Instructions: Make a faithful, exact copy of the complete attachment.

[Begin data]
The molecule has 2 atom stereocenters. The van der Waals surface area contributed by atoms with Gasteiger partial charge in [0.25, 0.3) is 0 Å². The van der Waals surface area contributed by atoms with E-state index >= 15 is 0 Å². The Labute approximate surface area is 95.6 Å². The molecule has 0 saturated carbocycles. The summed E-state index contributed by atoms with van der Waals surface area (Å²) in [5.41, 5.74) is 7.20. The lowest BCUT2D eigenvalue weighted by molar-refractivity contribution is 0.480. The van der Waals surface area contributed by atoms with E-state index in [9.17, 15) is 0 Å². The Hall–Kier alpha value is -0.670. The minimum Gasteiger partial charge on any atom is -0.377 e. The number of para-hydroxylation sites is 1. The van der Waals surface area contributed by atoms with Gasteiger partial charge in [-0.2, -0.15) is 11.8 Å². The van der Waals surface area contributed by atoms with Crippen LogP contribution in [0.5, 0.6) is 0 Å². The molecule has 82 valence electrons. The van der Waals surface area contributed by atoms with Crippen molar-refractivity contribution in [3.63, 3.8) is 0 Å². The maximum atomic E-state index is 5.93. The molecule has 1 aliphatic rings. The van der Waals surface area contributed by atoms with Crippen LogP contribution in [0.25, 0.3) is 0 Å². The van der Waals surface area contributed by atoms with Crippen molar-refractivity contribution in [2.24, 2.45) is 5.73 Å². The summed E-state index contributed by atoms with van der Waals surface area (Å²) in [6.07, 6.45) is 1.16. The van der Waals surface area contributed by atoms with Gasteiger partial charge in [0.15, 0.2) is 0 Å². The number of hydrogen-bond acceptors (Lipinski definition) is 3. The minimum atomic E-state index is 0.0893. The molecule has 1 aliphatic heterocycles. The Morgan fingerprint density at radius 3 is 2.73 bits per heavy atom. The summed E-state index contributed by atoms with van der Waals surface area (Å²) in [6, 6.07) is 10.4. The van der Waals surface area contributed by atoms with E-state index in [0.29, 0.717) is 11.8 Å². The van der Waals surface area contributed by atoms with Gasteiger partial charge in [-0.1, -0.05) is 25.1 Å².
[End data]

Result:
The molecule has 2 atom stereocenters. The van der Waals surface area contributed by atoms with Gasteiger partial charge in [0.25, 0.3) is 0 Å². The van der Waals surface area contributed by atoms with E-state index >= 15 is 0 Å². The Labute approximate surface area is 95.6 Å². The molecule has 0 saturated carbocycles. The summed E-state index contributed by atoms with van der Waals surface area (Å²) in [5.41, 5.74) is 7.20. The lowest BCUT2D eigenvalue weighted by molar-refractivity contribution is 0.480. The van der Waals surface area contributed by atoms with E-state index in [9.17, 15) is 0 Å². The Hall–Kier alpha value is -0.670. The minimum Gasteiger partial charge on any atom is -0.377 e. The number of para-hydroxylation sites is 1. The van der Waals surface area contributed by atoms with Gasteiger partial charge in [-0.2, -0.15) is 11.8 Å². The van der Waals surface area contributed by atoms with Crippen LogP contribution in [0.5, 0.6) is 0 Å². The molecule has 82 valence electrons. The van der Waals surface area contributed by atoms with Crippen molar-refractivity contribution in [3.63, 3.8) is 0 Å². The maximum atomic E-state index is 5.93. The molecule has 1 aliphatic rings. The van der Waals surface area contributed by atoms with Crippen LogP contribution in [0.25, 0.3) is 0 Å². The van der Waals surface area contributed by atoms with Crippen molar-refractivity contribution in [2.24, 2.45) is 5.73 Å². The summed E-state index contributed by atoms with van der Waals surface area (Å²) in [6.07, 6.45) is 1.16. The van der Waals surface area contributed by atoms with Gasteiger partial charge in [0.15, 0.2) is 0 Å². The number of hydrogen-bond acceptors (Lipinski definition) is 3. The minimum atomic E-state index is 0.0893. The molecule has 1 aliphatic heterocycles. The Morgan fingerprint density at radius 3 is 2.73 bits per heavy atom. The summed E-state index contributed by atoms with van der Waals surface area (Å²) in [6, 6.07) is 10.4. The van der Waals surface area contributed by atoms with E-state index in [0.29, 0.717) is 11.8 Å². The van der Waals surface area contributed by atoms with Gasteiger partial charge in [-0.1, -0.05) is 25.1 Å².